For example, if you’re bidding on “Women’s boots” and you’re selling high-end designer boots, you should add a negative keyword of “military” so your ad doesn’t display when someone searches “Women’s military boots.”

Let’s talk about your ad…

Text Ads

Your text ad is made up of three parts:

  • A headline (which should include your keyword)
  • A landing page URL
  • A compelling call to action, which should include your keyword. (The technical name for this area of your ad is “Description Line 1 and Description Line 2)

A text ad for women’s boots. Note that the keyword is in there 3 times

A text ad for women’s boots. Note that the keyword is in there 3 times

You can also add information like your location and phone number, using Google AdWord Extensions.

This text ad gives the location of the nearest Aldo store and their phone number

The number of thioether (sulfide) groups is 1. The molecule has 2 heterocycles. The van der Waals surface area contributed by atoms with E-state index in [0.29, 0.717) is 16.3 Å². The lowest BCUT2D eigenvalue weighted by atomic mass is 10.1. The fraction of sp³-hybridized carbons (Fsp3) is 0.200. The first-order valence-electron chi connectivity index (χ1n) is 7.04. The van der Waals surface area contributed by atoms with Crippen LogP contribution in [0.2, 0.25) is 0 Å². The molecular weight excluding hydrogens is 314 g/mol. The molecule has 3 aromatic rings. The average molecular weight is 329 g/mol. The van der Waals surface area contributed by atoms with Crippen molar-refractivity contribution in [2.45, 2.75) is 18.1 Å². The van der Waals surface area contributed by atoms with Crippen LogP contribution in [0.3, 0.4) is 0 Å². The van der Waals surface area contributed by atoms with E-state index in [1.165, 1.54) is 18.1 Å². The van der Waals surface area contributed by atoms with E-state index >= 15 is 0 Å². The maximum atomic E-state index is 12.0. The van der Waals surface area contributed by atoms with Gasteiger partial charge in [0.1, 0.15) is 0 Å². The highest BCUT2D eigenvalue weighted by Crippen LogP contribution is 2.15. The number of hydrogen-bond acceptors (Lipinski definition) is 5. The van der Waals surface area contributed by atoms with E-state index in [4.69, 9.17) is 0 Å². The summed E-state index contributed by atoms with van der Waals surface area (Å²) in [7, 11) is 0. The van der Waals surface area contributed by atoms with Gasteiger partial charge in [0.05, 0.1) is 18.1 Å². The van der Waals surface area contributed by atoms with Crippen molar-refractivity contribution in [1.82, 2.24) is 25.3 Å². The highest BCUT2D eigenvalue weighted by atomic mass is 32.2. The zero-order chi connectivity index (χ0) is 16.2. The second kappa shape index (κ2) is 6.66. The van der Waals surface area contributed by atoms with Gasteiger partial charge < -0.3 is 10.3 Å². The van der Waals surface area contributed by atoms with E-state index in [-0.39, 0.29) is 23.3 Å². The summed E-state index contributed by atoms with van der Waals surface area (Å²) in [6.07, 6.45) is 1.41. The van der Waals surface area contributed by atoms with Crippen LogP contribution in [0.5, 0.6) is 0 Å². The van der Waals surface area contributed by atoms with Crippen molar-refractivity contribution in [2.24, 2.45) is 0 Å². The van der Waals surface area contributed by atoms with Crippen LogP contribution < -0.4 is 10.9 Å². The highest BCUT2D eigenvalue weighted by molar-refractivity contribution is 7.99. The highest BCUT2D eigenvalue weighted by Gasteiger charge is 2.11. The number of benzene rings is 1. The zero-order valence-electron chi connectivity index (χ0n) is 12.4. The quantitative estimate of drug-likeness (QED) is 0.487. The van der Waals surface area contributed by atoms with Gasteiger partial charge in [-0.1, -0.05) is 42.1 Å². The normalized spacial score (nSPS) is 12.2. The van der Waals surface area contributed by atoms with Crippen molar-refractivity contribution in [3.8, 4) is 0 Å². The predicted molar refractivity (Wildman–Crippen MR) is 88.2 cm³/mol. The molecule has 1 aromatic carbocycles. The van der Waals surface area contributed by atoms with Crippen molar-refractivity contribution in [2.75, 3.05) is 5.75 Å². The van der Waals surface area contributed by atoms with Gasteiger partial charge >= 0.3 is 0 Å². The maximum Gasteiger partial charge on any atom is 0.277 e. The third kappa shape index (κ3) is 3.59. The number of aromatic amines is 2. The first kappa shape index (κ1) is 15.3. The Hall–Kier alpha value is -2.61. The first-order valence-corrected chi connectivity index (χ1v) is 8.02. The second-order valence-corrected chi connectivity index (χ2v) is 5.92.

This text ad gives the location of the nearest Aldo store and their phone number

Once you’ve created your ad text, you want to test different ads to find out which one works better. There are various tools and videos out there, including one that Google offers called Campaign Experiments.

I strongly recommend that you look into these tools so you can keep improving your text ads. Yes, it’s extra work, but it will also help you improve your quality score and lower your overall costs.

Speaking of which…

Bidding on Keywords

To bid on keywords, you have to set up a Google AdWords account. You can find instructions on how to do that here. Once you have that in place, you can start working on your first campaign.

I have to be totally honest here. I could try to explain the keyword auction process to you, but Hal Varian, Google’s Chief Economist does a much better job than I could ever do, so watch this video to get the full story.

Meanwhile, I’ll give you a summary of what Hal says.

Google users want to see relevant ads when they search. As a marketer, you want to get an ad out there that people will click on. And Google itself wants to display relevant ads so its users will keep coming back and using its system. So everyone wins when your ads are made properly.